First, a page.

Geek Activism

Reading Techmeme.com this morning led me to "95 Theses of Geek Activism." Hardcore and mediumcore geeks should read the '95 Theses' and consider a bit more activism than is their normal bent. A large percentage of tech enthusiasts have personalities that result in an introverted, laissez faire lifestyle. That personality is not generally given to excessive activism, but perhaps the time has come in the development of computing and advanced technology for a concerted effort at connecting geeks and making a difference in today's world.

Benefits of 'geek activism':
  • Appropriate legislation is enacted
  • Disruptive, innovative products can be developed by individuals or small companies
  • Individuals can have a chance to change the world
  • Non-geeks will more clearly see the benefits of technology
  • Personal privacy will be improved in some regions; in other countries the loss of personal freedoms and privacy will be slowed
  • Public policies and legislation will be more favorable to the geek population
  • You'll get to meet more geeks
  • You might enjoy it...
Steps to 'geek activism':
  • Read the '95 Theses'
  • Decide which of the actions listed in the '95 Theses' are ones you can effectively do; also try a couple that you're intrigued by, even if you're not sure you have the qualifications to do well on those items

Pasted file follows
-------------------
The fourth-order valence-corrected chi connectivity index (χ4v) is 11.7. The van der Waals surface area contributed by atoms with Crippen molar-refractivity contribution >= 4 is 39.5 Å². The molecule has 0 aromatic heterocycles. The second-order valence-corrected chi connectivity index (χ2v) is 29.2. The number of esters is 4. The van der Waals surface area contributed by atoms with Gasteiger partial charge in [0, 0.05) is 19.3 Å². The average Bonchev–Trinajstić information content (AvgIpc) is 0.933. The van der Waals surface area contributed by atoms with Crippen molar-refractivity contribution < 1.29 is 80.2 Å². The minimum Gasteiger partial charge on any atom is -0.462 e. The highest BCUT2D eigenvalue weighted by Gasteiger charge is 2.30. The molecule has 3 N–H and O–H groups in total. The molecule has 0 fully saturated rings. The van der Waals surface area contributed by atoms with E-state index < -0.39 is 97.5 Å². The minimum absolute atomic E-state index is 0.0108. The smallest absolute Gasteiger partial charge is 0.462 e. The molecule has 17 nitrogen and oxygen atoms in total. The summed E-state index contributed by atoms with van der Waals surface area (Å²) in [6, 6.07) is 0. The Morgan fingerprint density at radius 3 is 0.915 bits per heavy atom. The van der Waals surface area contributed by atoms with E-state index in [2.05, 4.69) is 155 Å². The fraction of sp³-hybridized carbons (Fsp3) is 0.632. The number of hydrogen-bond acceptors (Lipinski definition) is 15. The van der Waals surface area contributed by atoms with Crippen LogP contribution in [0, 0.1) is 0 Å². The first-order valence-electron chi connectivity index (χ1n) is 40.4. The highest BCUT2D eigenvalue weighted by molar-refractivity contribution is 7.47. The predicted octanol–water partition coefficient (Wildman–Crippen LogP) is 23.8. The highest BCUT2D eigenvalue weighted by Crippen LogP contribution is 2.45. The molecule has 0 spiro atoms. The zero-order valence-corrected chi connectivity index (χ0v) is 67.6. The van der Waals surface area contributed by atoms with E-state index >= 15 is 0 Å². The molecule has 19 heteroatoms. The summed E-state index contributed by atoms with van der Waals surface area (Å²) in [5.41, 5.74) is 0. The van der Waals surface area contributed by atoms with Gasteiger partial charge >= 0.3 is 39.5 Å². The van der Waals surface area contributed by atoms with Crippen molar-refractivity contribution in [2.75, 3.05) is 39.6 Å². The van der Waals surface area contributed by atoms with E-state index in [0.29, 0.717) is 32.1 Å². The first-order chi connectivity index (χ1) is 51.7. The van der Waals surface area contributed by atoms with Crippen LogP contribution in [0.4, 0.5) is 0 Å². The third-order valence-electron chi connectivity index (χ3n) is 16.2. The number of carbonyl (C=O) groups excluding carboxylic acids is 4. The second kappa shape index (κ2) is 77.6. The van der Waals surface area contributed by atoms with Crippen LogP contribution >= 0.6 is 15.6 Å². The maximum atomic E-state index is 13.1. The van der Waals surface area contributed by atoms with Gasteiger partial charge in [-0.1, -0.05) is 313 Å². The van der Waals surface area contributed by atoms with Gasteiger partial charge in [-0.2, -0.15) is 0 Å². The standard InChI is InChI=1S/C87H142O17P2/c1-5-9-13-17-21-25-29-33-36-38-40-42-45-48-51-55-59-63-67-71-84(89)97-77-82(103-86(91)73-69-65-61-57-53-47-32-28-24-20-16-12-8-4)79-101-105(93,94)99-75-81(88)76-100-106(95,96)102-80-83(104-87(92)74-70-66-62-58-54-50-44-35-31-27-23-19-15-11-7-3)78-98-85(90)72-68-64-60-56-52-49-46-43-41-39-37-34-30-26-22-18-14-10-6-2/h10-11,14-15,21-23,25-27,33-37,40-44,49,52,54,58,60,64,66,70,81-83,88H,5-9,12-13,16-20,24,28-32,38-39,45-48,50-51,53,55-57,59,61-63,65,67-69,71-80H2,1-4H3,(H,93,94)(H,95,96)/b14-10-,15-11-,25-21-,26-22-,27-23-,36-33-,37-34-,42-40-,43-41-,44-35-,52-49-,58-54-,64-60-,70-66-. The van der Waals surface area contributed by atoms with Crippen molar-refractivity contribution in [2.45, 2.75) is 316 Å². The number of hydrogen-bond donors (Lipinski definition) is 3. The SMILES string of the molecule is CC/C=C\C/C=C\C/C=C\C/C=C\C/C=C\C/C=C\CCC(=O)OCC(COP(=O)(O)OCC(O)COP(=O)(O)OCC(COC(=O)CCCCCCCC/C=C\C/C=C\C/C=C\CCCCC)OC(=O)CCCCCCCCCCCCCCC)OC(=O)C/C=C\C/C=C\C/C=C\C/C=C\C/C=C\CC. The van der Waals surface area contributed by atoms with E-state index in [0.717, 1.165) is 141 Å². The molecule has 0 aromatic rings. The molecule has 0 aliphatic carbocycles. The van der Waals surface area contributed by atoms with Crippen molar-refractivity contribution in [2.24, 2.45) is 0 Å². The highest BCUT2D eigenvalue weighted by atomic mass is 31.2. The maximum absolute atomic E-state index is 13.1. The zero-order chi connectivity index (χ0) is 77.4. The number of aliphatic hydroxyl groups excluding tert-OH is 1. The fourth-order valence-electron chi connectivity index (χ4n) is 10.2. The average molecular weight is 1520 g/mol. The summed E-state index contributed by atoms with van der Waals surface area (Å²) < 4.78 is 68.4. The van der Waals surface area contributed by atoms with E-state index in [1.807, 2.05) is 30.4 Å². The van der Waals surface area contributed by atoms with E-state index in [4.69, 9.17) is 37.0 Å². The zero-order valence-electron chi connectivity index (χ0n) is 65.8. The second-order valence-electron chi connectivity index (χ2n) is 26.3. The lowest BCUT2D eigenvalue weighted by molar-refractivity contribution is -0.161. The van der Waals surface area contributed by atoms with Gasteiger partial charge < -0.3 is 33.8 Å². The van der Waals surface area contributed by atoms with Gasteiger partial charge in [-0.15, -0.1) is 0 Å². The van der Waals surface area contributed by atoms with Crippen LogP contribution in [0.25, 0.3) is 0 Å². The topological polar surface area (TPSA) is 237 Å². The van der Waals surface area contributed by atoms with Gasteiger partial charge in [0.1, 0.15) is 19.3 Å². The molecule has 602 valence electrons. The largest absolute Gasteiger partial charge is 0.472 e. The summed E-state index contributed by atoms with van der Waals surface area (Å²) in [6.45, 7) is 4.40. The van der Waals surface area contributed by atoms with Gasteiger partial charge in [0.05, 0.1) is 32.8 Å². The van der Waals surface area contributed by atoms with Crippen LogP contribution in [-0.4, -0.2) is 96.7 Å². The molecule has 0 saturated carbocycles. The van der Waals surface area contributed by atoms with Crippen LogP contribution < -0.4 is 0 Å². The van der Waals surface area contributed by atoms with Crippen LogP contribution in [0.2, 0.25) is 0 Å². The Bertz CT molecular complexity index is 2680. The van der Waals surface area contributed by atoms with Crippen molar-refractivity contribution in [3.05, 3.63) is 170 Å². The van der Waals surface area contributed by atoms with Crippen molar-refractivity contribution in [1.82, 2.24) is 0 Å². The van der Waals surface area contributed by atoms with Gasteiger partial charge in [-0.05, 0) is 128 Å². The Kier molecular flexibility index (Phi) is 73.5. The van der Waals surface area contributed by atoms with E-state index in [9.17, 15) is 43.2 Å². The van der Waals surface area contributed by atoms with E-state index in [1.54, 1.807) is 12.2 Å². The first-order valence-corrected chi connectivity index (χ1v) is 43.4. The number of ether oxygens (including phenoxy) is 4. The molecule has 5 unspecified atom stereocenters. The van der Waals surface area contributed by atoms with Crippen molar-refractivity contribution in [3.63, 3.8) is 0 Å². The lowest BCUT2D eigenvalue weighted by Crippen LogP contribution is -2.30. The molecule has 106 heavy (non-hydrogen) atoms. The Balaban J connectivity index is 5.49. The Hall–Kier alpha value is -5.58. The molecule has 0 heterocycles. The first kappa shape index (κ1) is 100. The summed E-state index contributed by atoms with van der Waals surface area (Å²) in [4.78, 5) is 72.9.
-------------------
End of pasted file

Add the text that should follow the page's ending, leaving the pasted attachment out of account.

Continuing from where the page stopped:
• Consider attending or organizing a barcamp or other geek event to meet new tech enthusiasts, build new relationships and expand your technology horizons
Some people feel the world is getting 'smaller' because of advances in communication technology and travel. An alternate way to look at the situation is that individuals' worlds are getting a lot bigger. People can easily, economically and instantly communicate with someone on the opposite of the globe. 'Communities' are being built with people from five, ten or even twenty countries every day. Fifty years ago people thought it was a big deal to travel across the country or hear a foreign language spoken. Kids today expect to hear many foreign languages and many of them expect to travel across the world. Just this morning I read articles online talking about Anousheh Ansari, who will soon be the first civilian woman in space and about a company that will soon be offering 'space walks.'

A majority of the world's population doesn't understand technology. To ensure that appropriate, innovative and disruptive technology is allowed to happen and to improve the world, maybe it's time for technology enthusiasts to get more involved in the political process and in some of the other areas of society mentioned in the '95 Theses.'

Read the '95 Theses.' Then expand your world.


Anonymous Anonymous said...

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8:51 AM  

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